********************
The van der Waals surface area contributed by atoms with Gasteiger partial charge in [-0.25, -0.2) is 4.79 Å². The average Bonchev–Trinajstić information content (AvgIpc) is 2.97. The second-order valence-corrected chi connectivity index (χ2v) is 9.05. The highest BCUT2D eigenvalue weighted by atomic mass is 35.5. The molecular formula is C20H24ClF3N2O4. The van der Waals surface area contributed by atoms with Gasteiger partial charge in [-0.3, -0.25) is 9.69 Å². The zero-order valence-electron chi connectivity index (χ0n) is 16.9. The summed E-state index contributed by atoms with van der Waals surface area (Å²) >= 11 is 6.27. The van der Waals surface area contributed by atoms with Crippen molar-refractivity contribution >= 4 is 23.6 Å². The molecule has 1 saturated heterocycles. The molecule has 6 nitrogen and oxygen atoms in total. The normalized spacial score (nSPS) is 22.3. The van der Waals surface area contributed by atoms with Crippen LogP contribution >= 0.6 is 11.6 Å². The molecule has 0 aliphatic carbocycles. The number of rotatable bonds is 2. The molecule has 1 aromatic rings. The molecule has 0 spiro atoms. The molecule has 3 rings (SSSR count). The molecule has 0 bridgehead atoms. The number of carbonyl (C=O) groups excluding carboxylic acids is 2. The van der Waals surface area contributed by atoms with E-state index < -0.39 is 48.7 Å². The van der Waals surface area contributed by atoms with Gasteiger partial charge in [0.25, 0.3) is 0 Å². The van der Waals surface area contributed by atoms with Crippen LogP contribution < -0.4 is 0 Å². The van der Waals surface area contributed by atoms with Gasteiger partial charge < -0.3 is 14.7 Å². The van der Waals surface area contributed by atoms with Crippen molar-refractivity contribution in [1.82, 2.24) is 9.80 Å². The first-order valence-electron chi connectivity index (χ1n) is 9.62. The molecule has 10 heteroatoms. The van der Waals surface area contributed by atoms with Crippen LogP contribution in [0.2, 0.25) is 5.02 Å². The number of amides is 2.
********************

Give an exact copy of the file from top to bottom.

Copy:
The van der Waals surface area contributed by atoms with Gasteiger partial charge in [-0.25, -0.2) is 4.79 Å². The average Bonchev–Trinajstić information content (AvgIpc) is 2.97. The second-order valence-corrected chi connectivity index (χ2v) is 9.05. The highest BCUT2D eigenvalue weighted by atomic mass is 35.5. The molecular formula is C20H24ClF3N2O4. The van der Waals surface area contributed by atoms with Gasteiger partial charge in [-0.3, -0.25) is 9.69 Å². The zero-order valence-electron chi connectivity index (χ0n) is 16.9. The summed E-state index contributed by atoms with van der Waals surface area (Å²) >= 11 is 6.27. The van der Waals surface area contributed by atoms with Crippen molar-refractivity contribution >= 4 is 23.6 Å². The molecule has 1 saturated heterocycles. The molecule has 6 nitrogen and oxygen atoms in total. The normalized spacial score (nSPS) is 22.3. The van der Waals surface area contributed by atoms with Crippen LogP contribution >= 0.6 is 11.6 Å². The molecule has 0 aliphatic carbocycles. The number of rotatable bonds is 2. The molecule has 1 aromatic rings. The molecule has 0 spiro atoms. The molecule has 3 rings (SSSR count). The molecule has 0 bridgehead atoms. The number of carbonyl (C=O) groups excluding carboxylic acids is 2. The van der Waals surface area contributed by atoms with E-state index < -0.39 is 48.7 Å². The van der Waals surface area contributed by atoms with Gasteiger partial charge in [0.25, 0.3) is 0 Å². The van der Waals surface area contributed by atoms with Crippen LogP contribution < -0.4 is 0 Å². The van der Waals surface area contributed by atoms with Gasteiger partial charge < -0.3 is 14.7 Å². The van der Waals surface area contributed by atoms with Crippen molar-refractivity contribution in [1.82, 2.24) is 9.80 Å². The first-order valence-electron chi connectivity index (χ1n) is 9.62. The molecule has 10 heteroatoms. The van der Waals surface area contributed by atoms with Crippen LogP contribution in [0.2, 0.25) is 5.02 Å². The number of amides is 2.